The Olympic Games are among the most followed events in the world, so athletes who participate there are exceptionally interesting for the media. This research investigated Olympians’ social media use, sport journalists’ attitudes about Olympians’ social media use, and the role of social media in the relationship between Olympians and sport journalists in Hungary. The findings suggest that most Hungarian Olympians do not think that being on social media is an exceptionally key issue in their life, and a significant portion of them do not have public social media pages. However, sport journalists would like to see more information about athletes on social media platforms. The Hungarian case offers not only a general understanding of the athlete–journalist relationship, and the role of social media in it, but also insight into the specific features of the phenomenon in a state-supported, hybrid sport economy.
Elizabeth B. Delia
To date, almost all team identification inquiries have focused on men’s sport, with minimal studies using women’s sport to examine the concept. Recognizing social identities are fluid and context dependent, the purpose of the current study was to understand the psychological meaning of team among individuals who identify with a women’s sport team. Using an interpretive mode of inquiry, the author conducted interviews with fans of a professional women’s basketball team. Central elements of team meaning were gender equality (contributing to social change) and pure sport (perceptions of game play and player characteristics). These aspects jointly contribute to a paradox experienced by fans, in that perceived purity may be sacrificed in realizing social change. Theoretical implications include the ability of teams to represent social movement organizations, as well as the need for individuals to shed status-irrelevant aspects of an identity to raise a low-status group.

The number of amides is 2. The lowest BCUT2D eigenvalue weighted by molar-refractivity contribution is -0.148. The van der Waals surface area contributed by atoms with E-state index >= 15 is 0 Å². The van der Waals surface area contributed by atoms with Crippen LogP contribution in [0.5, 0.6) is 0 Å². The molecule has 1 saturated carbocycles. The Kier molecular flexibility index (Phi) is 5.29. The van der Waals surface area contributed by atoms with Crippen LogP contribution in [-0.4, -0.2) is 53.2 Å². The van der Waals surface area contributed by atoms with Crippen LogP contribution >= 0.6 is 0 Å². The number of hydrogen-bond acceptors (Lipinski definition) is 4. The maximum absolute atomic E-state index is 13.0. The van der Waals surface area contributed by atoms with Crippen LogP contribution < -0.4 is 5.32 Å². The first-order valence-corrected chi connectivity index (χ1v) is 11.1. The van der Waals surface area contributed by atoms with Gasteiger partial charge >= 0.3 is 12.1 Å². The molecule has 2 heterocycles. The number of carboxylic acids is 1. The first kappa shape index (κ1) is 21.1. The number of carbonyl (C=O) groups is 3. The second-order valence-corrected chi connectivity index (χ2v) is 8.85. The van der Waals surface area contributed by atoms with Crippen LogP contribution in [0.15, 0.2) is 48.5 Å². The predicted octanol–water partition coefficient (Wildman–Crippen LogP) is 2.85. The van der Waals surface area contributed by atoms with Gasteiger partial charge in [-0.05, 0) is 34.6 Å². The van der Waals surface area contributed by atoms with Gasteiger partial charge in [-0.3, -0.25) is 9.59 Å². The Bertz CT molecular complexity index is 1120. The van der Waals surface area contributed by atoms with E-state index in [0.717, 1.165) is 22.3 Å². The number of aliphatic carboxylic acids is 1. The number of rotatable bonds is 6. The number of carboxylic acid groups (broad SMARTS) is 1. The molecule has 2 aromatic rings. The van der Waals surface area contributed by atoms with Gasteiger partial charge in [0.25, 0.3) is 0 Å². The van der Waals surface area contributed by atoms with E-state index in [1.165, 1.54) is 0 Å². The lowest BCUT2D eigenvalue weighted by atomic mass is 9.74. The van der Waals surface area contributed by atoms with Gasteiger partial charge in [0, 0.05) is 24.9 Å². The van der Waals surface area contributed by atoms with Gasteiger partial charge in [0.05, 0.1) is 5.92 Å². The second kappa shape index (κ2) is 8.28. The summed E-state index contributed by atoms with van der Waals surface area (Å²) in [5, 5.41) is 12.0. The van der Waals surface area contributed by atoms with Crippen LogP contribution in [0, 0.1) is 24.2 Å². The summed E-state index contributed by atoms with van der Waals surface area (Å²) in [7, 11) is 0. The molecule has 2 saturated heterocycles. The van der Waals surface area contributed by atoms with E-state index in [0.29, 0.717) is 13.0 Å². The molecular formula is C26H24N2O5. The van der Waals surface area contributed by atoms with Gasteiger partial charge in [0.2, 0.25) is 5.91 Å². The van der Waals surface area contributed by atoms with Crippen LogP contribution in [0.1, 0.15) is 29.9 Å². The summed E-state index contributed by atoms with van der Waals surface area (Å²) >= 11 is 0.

Melvin Lewis, Kenon A. Brown, Samuel D. Hakim, Andrew C. Billings, and Carla H. Blakey
A national sample of 390 self-identified National Basketball Association (NBA) fans were asked motivational differences regarding use of four unique forms of social media information offerings: team-managed, media-managed, fan-managed and player-managed outlets. While entertainment emerged as the top motivational factor across all four offerings, many significant differences were found among the four information offerings in relation to 12 key uses and gratifications. Revealing which information offerings users tend to use when attempting to fulfill a specific gratification, this study yields insights for academicians and sport practitioners, pinpointing distinctive features of different social media platforms to frame social media goals, as well as matching the perceived strengths and features of a particular platform and information offering.
Thomas J. Aicher, Richard J. Buning, and Brianna L. Newland
Using social worlds as a framework, the purpose of this study was to determine the relationships between event travel career progression with travel behavior and related intentions. As such, this study has depicted the evolving behaviors and preferences of active sport tourists in an effort to improve the localized impact of events. Using previous research on social worlds and active sport event travel careers, the authors have hypothesized that differences in social worlds immersion would be present based on event participation, travel party conditions, flow-on tourism activities, and repeat/revisit intentions, as well as differences in flow-on tourism activities based on travel conditions. In partnership with a large running festival in the Midwest United States, data were collected and analyzed to test these hypotheses (N = 2,219). The results indicated support for the hypotheses previously outlined. Theoretical contributions to the study of active sport tourism and practical implications for the management of events and destinations are discussed.